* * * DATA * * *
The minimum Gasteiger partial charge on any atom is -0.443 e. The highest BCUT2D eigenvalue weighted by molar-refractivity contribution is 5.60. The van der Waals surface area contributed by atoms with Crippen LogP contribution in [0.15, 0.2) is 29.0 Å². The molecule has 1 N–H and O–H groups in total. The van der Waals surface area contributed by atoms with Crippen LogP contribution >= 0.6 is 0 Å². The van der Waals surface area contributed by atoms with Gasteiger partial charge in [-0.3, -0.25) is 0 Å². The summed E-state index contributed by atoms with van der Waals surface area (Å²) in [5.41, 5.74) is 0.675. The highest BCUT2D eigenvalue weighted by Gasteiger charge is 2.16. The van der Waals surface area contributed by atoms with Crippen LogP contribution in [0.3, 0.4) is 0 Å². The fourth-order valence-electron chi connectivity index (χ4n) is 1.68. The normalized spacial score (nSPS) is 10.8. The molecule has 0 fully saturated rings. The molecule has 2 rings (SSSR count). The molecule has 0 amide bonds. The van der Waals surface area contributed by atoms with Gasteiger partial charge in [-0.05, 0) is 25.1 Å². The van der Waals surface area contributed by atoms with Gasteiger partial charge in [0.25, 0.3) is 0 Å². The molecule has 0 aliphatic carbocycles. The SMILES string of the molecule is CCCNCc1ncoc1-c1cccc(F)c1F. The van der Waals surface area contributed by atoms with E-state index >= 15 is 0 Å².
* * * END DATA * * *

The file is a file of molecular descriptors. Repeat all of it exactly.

The minimum Gasteiger partial charge on any atom is -0.443 e. The highest BCUT2D eigenvalue weighted by molar-refractivity contribution is 5.60. The van der Waals surface area contributed by atoms with Crippen LogP contribution in [0.15, 0.2) is 29.0 Å². The molecule has 1 N–H and O–H groups in total. The van der Waals surface area contributed by atoms with Crippen LogP contribution >= 0.6 is 0 Å². The van der Waals surface area contributed by atoms with Gasteiger partial charge in [-0.3, -0.25) is 0 Å². The summed E-state index contributed by atoms with van der Waals surface area (Å²) in [5.41, 5.74) is 0.675. The highest BCUT2D eigenvalue weighted by Gasteiger charge is 2.16. The van der Waals surface area contributed by atoms with Crippen LogP contribution in [0.3, 0.4) is 0 Å². The fourth-order valence-electron chi connectivity index (χ4n) is 1.68. The normalized spacial score (nSPS) is 10.8. The molecule has 0 fully saturated rings. The molecule has 2 rings (SSSR count). The molecule has 0 amide bonds. The van der Waals surface area contributed by atoms with Gasteiger partial charge in [-0.05, 0) is 25.1 Å². The van der Waals surface area contributed by atoms with Gasteiger partial charge in [0.25, 0.3) is 0 Å². The molecule has 0 aliphatic carbocycles. The SMILES string of the molecule is CCCNCc1ncoc1-c1cccc(F)c1F. The van der Waals surface area contributed by atoms with E-state index >= 15 is 0 Å².